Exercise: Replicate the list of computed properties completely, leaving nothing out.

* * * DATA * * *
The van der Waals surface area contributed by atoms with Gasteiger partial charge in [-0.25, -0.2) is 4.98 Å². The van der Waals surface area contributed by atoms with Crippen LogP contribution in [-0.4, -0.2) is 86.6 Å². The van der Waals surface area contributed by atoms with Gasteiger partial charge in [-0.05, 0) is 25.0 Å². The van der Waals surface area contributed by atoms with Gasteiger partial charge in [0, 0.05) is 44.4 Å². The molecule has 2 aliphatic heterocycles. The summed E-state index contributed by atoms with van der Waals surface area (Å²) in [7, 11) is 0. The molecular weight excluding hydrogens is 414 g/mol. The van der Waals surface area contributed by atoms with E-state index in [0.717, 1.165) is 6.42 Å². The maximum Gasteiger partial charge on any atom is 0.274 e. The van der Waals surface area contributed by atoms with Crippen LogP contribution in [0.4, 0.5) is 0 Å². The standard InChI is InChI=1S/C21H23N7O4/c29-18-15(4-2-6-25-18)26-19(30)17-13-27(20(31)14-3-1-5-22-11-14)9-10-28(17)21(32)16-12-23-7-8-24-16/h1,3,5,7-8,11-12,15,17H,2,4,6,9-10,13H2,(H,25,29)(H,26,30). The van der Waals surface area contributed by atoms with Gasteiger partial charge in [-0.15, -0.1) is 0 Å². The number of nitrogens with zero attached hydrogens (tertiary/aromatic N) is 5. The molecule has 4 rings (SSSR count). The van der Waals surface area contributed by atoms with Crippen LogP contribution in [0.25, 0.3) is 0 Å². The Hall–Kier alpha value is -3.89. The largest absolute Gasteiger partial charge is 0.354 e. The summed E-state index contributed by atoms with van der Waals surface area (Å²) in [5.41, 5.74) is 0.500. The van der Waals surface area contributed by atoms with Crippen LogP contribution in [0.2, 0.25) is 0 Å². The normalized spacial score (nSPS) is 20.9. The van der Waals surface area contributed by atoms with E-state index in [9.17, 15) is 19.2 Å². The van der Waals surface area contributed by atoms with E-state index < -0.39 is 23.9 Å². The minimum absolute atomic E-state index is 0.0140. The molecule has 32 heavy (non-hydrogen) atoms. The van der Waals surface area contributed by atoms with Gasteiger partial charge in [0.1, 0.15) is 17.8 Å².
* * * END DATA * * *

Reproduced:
The van der Waals surface area contributed by atoms with Gasteiger partial charge in [-0.25, -0.2) is 4.98 Å². The van der Waals surface area contributed by atoms with Crippen LogP contribution in [-0.4, -0.2) is 86.6 Å². The van der Waals surface area contributed by atoms with Gasteiger partial charge in [-0.05, 0) is 25.0 Å². The van der Waals surface area contributed by atoms with Gasteiger partial charge in [0, 0.05) is 44.4 Å². The molecule has 2 aliphatic heterocycles. The summed E-state index contributed by atoms with van der Waals surface area (Å²) in [7, 11) is 0. The molecular weight excluding hydrogens is 414 g/mol. The van der Waals surface area contributed by atoms with E-state index in [0.717, 1.165) is 6.42 Å². The maximum Gasteiger partial charge on any atom is 0.274 e. The van der Waals surface area contributed by atoms with Crippen LogP contribution in [0.4, 0.5) is 0 Å². The standard InChI is InChI=1S/C21H23N7O4/c29-18-15(4-2-6-25-18)26-19(30)17-13-27(20(31)14-3-1-5-22-11-14)9-10-28(17)21(32)16-12-23-7-8-24-16/h1,3,5,7-8,11-12,15,17H,2,4,6,9-10,13H2,(H,25,29)(H,26,30). The van der Waals surface area contributed by atoms with Gasteiger partial charge in [-0.15, -0.1) is 0 Å². The number of nitrogens with zero attached hydrogens (tertiary/aromatic N) is 5. The molecule has 4 rings (SSSR count). The van der Waals surface area contributed by atoms with Crippen LogP contribution in [0.25, 0.3) is 0 Å². The Hall–Kier alpha value is -3.89. The largest absolute Gasteiger partial charge is 0.354 e. The summed E-state index contributed by atoms with van der Waals surface area (Å²) in [5.41, 5.74) is 0.500. The van der Waals surface area contributed by atoms with Crippen LogP contribution in [0.2, 0.25) is 0 Å². The normalized spacial score (nSPS) is 20.9. The van der Waals surface area contributed by atoms with E-state index in [9.17, 15) is 19.2 Å². The van der Waals surface area contributed by atoms with E-state index < -0.39 is 23.9 Å². The minimum absolute atomic E-state index is 0.0140. The molecule has 32 heavy (non-hydrogen) atoms. The van der Waals surface area contributed by atoms with Gasteiger partial charge in [0.1, 0.15) is 17.8 Å².